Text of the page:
NEXT explores the “Wild West” of the VR market
- CANNES NEXT: At the “Monetising of VR Content” conference organised by DFCN, the threats and financial challenges of the new medium were explored in great detail
Without a doubt, the “Monetising of VR Content” conference was one of the most successful of this year’s NEXT programme, as the conference room was literally packed and the audience was following the discussion even from outside. Moderated by Ryland Aldrich (ScreenAnarchy), and featuring key speakers including Alfredo Guilbert (DFCN), Kane Lee (the CEO of Baobab Studios), and VR evangelist Shannon Norrell (HP), the conference was aimed at addressing all of the possible challenges and threats of the newly created VR market.
The speakers agreed that as the market stands currently, it is only possible to offer the content for free initially, as the goal is to expose people to the experience, and we should expect this to escalate quickly into a bigger audience. Also, it is too early for everyone to put a price on the product, as this will lead to a benchmark that everyone will later have to either compete with or surpass. As Guilbert mentioned, “The VR market is the Wild West, and some people need to test the water.”
Another key issue is the format of the medium, as the episodic form of distribution is the most popular and most efficient, and there is currently no infrastructure to enable a purchase after each experience. No subscription-based streaming services exist, or at least they are not as advanced as they are when it comes to other media, and there is no possibility of in-app purchases for binge watching. While there is a huge demand for content, we are still far from seeing the necessary levels. Lee underlined, “The VR market is quite fragmented, and there is not yet a high quality of content available.” On the same topic, Guilbert added, “DFCN is sitting on the fence right now, as subscription has a cost to formulate, and we need to watch the market in order to mature.”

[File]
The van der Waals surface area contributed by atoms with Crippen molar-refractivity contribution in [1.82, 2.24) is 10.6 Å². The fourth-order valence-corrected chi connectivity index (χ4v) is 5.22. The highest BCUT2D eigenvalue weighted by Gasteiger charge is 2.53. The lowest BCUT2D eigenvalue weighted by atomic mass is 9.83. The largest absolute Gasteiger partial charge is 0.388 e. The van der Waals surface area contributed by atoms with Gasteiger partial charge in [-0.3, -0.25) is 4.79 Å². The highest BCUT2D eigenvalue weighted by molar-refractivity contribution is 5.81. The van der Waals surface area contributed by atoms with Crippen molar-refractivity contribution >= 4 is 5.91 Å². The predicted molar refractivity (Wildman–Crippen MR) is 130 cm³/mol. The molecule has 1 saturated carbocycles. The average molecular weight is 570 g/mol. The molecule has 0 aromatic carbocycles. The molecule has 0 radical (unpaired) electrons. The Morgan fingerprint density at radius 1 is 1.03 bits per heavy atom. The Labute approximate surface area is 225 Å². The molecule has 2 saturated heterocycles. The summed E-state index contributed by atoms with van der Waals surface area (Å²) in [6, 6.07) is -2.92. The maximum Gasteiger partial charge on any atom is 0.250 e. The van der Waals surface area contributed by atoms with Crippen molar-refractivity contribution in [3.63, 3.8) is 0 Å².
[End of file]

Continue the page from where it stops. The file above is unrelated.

Norrell was more enthusiastic when it came to the future of VR, as he believes it is a very personal experience and must be experienced by each person separately. It is not something that can be described, so more people will need to be exposed to it. Also, as VR evolves, we are not far off a time when different forms of out-of-the-home entertainment, which might include the cinema, music and VR, will be priced equally, and this will entail the same level of dollars-per-minute entertainment.
The final topic was the evolution of the storytelling itself, something that would allow VR content to be more easily monetised and, on top of that, give the viewer the opportunity to avoid the linear narrative that is still so dominant and have a random selection of events. Experimenting with random threads and multiple narrative arcs is the future: this will also allow movie theatres to have at least one screening room dedicated to VR in the near future. The conference concluded with a lively Q&A, with the audience and everyone else agreeing that we are still in an experimental phase and that “content is king”.
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